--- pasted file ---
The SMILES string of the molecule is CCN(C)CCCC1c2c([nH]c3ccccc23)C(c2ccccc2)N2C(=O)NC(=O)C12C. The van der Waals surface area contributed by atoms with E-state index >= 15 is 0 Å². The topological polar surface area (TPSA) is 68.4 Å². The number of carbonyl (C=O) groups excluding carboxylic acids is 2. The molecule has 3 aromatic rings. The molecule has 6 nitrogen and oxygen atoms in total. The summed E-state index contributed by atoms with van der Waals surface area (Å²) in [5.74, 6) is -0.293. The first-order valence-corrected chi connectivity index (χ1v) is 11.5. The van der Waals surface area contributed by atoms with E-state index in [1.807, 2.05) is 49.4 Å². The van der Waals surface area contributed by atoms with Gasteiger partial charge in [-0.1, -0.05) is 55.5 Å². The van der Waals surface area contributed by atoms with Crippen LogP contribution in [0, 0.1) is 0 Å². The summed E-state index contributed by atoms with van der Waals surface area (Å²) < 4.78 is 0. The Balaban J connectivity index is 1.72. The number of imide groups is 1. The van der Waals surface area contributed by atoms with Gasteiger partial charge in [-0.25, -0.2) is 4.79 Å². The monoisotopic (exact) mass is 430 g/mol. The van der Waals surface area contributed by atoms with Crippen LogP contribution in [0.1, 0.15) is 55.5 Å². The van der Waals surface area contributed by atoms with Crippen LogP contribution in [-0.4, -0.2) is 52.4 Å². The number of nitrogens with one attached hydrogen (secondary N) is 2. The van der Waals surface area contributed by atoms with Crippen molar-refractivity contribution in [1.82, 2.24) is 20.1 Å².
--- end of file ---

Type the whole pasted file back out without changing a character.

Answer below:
The SMILES string of the molecule is CCN(C)CCCC1c2c([nH]c3ccccc23)C(c2ccccc2)N2C(=O)NC(=O)C12C. The van der Waals surface area contributed by atoms with E-state index >= 15 is 0 Å². The topological polar surface area (TPSA) is 68.4 Å². The number of carbonyl (C=O) groups excluding carboxylic acids is 2. The molecule has 3 aromatic rings. The molecule has 6 nitrogen and oxygen atoms in total. The summed E-state index contributed by atoms with van der Waals surface area (Å²) in [5.74, 6) is -0.293. The first-order valence-corrected chi connectivity index (χ1v) is 11.5. The van der Waals surface area contributed by atoms with E-state index in [1.807, 2.05) is 49.4 Å². The van der Waals surface area contributed by atoms with Gasteiger partial charge in [-0.1, -0.05) is 55.5 Å². The van der Waals surface area contributed by atoms with Crippen LogP contribution in [0, 0.1) is 0 Å². The summed E-state index contributed by atoms with van der Waals surface area (Å²) < 4.78 is 0. The Balaban J connectivity index is 1.72. The number of imide groups is 1. The van der Waals surface area contributed by atoms with Gasteiger partial charge in [-0.25, -0.2) is 4.79 Å². The monoisotopic (exact) mass is 430 g/mol. The van der Waals surface area contributed by atoms with Crippen LogP contribution in [0.1, 0.15) is 55.5 Å². The van der Waals surface area contributed by atoms with Crippen LogP contribution in [-0.4, -0.2) is 52.4 Å². The number of nitrogens with one attached hydrogen (secondary N) is 2. The van der Waals surface area contributed by atoms with Crippen molar-refractivity contribution in [1.82, 2.24) is 20.1 Å².